The idea of reunification of the two Congresses has assumed a new meaning with the Bada Dashain message of Girija Prasad Koirala, NC chieftain and Prime Minister. The octogenarian urged the NC-D cadres to merge into his faction, raising eyebrows of NC-D leader Sher Bahadur Deuba, who had been insisting on an “honourable reunification”, including an “equitable” distribution of spoils from the centre down to the grassroots. By taking such a stance, Deuba wants to retain the loyalty of his supporters. The party had split up some four years ago following the “unceremonious” expulsion of Deuba, who, as the then Prime Minister, had defied Koirala while running the government, including his recommendation to dissolve the Lower House, despite a comfortable Congress majority. This eventually allowed the King to take over power.
Koirala has made several calls for unity. But each time, the idea has aborted because of the divergent perceptions of the two factions. Couched in words, Koirala’s idea of unity has sought the return of ex-Congressites in individual capacity, whereas Deuba insists on clear criteria for the re-allocation of party posts. The way the idea had been floated by Koirala in recent weeks, leading to talks with Deuba and NC ex-president K P Bhattarai, many had expected fruition. Not to speak of the unity of the kind reflected in the birth of the CPN-UML shortly after the Jana Andolan of 1990, the reunion of Koirala’s imagination may not mean even the sort of reintegration of the Bamdev-led CPN-ML into the CPN-UML.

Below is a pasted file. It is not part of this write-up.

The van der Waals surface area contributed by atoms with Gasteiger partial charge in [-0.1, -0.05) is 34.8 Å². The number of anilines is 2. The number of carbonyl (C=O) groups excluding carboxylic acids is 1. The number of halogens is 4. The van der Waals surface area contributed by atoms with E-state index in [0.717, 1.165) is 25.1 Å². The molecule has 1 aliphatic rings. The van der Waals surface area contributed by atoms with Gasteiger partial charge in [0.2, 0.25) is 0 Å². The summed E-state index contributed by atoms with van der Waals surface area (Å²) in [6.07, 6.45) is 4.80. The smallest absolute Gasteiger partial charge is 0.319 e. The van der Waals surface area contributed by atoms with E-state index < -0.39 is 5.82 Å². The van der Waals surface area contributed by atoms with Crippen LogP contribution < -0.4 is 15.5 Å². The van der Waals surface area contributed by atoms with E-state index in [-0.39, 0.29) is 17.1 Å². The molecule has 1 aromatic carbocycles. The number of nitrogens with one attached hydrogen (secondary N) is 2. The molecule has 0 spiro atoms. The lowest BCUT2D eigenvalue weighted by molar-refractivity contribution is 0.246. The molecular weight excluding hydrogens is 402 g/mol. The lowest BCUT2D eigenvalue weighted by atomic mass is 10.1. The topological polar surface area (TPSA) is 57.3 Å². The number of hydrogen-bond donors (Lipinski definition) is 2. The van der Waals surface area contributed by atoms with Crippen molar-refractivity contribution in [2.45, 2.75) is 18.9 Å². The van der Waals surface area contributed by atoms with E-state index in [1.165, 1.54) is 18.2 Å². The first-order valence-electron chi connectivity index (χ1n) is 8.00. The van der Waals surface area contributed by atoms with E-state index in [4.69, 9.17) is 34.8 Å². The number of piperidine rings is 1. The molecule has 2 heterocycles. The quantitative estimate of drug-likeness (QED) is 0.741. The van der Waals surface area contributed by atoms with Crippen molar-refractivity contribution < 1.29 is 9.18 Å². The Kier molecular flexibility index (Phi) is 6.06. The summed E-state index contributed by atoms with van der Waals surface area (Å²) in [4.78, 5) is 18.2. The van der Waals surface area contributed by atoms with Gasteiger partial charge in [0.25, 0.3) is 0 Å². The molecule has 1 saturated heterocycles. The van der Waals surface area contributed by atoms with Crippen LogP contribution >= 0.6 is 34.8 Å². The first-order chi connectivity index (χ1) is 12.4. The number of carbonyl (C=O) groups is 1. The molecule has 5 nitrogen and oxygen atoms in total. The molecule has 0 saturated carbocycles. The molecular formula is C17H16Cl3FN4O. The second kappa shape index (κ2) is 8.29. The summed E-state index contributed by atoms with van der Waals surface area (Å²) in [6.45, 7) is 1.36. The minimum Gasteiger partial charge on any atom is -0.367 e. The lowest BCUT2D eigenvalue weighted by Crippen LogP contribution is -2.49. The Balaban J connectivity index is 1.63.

It is doubtful if the two Congresses will get reunited on such a basis. Rather, Koirala appears to have strengthened Deuba’s recent allegation that the former wants to hijack the NC-D cadres. If the reunion is to take place on Deuba’s terms, Koirala may have calculated that his grip on the party would diminish, and that of his proteges even more so, as, in light of Koirala’s age, the Congress will have to address the question of the handover of the party leadership pretty soon. So this kind of unity may mean, on Koirala’s reckoning, inviting back the problems that had bedevilled him for so long. On the other hand, there is the need, in Koirala’s words, for reunification to make the Congress strong enough to play a principal role in the country’s transition. Koirala has also gone on record as saying that he has two great responsibilities on hand — making the peace process successful and re-uniting the two Congresses. Both the tasks he wants to accomplish before Tihar. The crux of the problem is, on whose terms both peace and party reunification are to be achieved? Not many outside the party ranks are interested in Congress reunion, as both Koirala and Deuba are widely perceived to have been responsible for the split for personal rather than ideological reasons. But what every Nepali is keen about is whether Koirala will be able to pull off the peace. If he fails in this mission, Koirala’s stock will plummet. And likely he will have no second chance for redemption.